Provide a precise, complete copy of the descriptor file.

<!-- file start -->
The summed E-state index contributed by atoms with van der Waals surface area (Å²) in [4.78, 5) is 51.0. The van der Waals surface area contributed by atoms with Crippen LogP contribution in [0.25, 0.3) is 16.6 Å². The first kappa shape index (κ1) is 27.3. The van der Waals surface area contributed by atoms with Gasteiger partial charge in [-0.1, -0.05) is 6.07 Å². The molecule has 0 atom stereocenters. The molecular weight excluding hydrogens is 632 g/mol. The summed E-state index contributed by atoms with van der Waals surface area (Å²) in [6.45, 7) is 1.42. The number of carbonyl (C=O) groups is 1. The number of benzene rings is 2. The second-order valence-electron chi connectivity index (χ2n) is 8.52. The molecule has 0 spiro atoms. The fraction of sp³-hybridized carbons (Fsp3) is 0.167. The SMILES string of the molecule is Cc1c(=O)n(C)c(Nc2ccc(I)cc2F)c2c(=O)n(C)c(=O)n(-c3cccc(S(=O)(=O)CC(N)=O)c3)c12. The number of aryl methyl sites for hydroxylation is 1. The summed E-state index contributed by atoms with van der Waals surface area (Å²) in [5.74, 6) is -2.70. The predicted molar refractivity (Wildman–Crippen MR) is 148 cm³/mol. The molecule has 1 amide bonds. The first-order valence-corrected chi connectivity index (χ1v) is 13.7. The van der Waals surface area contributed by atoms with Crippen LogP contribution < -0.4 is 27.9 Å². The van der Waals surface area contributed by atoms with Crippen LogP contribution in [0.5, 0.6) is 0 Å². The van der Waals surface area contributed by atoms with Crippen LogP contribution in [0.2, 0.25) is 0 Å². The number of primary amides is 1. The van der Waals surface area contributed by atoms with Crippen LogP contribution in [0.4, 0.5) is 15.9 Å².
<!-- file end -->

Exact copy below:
The summed E-state index contributed by atoms with van der Waals surface area (Å²) in [4.78, 5) is 51.0. The van der Waals surface area contributed by atoms with Crippen LogP contribution in [0.25, 0.3) is 16.6 Å². The first kappa shape index (κ1) is 27.3. The van der Waals surface area contributed by atoms with Gasteiger partial charge in [-0.1, -0.05) is 6.07 Å². The molecule has 0 atom stereocenters. The molecular weight excluding hydrogens is 632 g/mol. The summed E-state index contributed by atoms with van der Waals surface area (Å²) in [6.45, 7) is 1.42. The number of carbonyl (C=O) groups is 1. The number of benzene rings is 2. The second-order valence-electron chi connectivity index (χ2n) is 8.52. The molecule has 0 spiro atoms. The fraction of sp³-hybridized carbons (Fsp3) is 0.167. The SMILES string of the molecule is Cc1c(=O)n(C)c(Nc2ccc(I)cc2F)c2c(=O)n(C)c(=O)n(-c3cccc(S(=O)(=O)CC(N)=O)c3)c12. The number of aryl methyl sites for hydroxylation is 1. The summed E-state index contributed by atoms with van der Waals surface area (Å²) in [5.74, 6) is -2.70. The predicted molar refractivity (Wildman–Crippen MR) is 148 cm³/mol. The molecule has 1 amide bonds. The first-order valence-corrected chi connectivity index (χ1v) is 13.7. The van der Waals surface area contributed by atoms with Crippen LogP contribution < -0.4 is 27.9 Å². The van der Waals surface area contributed by atoms with Crippen LogP contribution in [0.5, 0.6) is 0 Å². The van der Waals surface area contributed by atoms with Crippen LogP contribution in [0.2, 0.25) is 0 Å². The number of primary amides is 1. The van der Waals surface area contributed by atoms with Crippen LogP contribution in [0.4, 0.5) is 15.9 Å².